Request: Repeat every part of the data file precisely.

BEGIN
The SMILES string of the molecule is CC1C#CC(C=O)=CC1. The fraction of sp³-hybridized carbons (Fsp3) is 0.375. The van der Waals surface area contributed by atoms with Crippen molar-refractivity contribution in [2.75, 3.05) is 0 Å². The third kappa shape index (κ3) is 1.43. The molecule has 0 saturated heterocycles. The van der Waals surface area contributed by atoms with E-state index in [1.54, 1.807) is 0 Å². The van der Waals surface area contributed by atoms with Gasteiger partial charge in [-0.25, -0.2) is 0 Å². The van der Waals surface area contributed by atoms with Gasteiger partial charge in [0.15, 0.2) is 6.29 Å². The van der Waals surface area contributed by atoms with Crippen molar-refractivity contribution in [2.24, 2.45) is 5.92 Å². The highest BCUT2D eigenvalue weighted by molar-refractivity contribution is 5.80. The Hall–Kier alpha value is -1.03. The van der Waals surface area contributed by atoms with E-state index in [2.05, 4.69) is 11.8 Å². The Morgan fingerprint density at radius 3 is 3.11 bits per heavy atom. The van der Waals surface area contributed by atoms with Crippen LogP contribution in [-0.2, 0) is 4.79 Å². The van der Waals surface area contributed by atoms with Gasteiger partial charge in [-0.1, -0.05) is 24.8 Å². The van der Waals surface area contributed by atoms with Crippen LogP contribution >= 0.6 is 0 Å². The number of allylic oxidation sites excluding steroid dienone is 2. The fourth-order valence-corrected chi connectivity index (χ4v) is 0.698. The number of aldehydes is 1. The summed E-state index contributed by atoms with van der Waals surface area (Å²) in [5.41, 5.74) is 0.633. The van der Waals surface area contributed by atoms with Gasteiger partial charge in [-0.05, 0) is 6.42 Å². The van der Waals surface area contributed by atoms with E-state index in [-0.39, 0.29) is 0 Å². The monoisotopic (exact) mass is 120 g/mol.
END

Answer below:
The SMILES string of the molecule is CC1C#CC(C=O)=CC1. The fraction of sp³-hybridized carbons (Fsp3) is 0.375. The van der Waals surface area contributed by atoms with Crippen molar-refractivity contribution in [2.75, 3.05) is 0 Å². The third kappa shape index (κ3) is 1.43. The molecule has 0 saturated heterocycles. The van der Waals surface area contributed by atoms with E-state index in [1.54, 1.807) is 0 Å². The van der Waals surface area contributed by atoms with Gasteiger partial charge in [-0.25, -0.2) is 0 Å². The van der Waals surface area contributed by atoms with Gasteiger partial charge in [0.15, 0.2) is 6.29 Å². The van der Waals surface area contributed by atoms with Crippen molar-refractivity contribution in [2.24, 2.45) is 5.92 Å². The highest BCUT2D eigenvalue weighted by molar-refractivity contribution is 5.80. The Hall–Kier alpha value is -1.03. The van der Waals surface area contributed by atoms with E-state index in [2.05, 4.69) is 11.8 Å². The Morgan fingerprint density at radius 3 is 3.11 bits per heavy atom. The van der Waals surface area contributed by atoms with Crippen LogP contribution in [-0.2, 0) is 4.79 Å². The van der Waals surface area contributed by atoms with Gasteiger partial charge in [-0.1, -0.05) is 24.8 Å². The van der Waals surface area contributed by atoms with Crippen LogP contribution >= 0.6 is 0 Å². The number of allylic oxidation sites excluding steroid dienone is 2. The fourth-order valence-corrected chi connectivity index (χ4v) is 0.698. The number of aldehydes is 1. The summed E-state index contributed by atoms with van der Waals surface area (Å²) in [5.41, 5.74) is 0.633. The van der Waals surface area contributed by atoms with Gasteiger partial charge in [-0.05, 0) is 6.42 Å². The van der Waals surface area contributed by atoms with E-state index in [-0.39, 0.29) is 0 Å². The monoisotopic (exact) mass is 120 g/mol.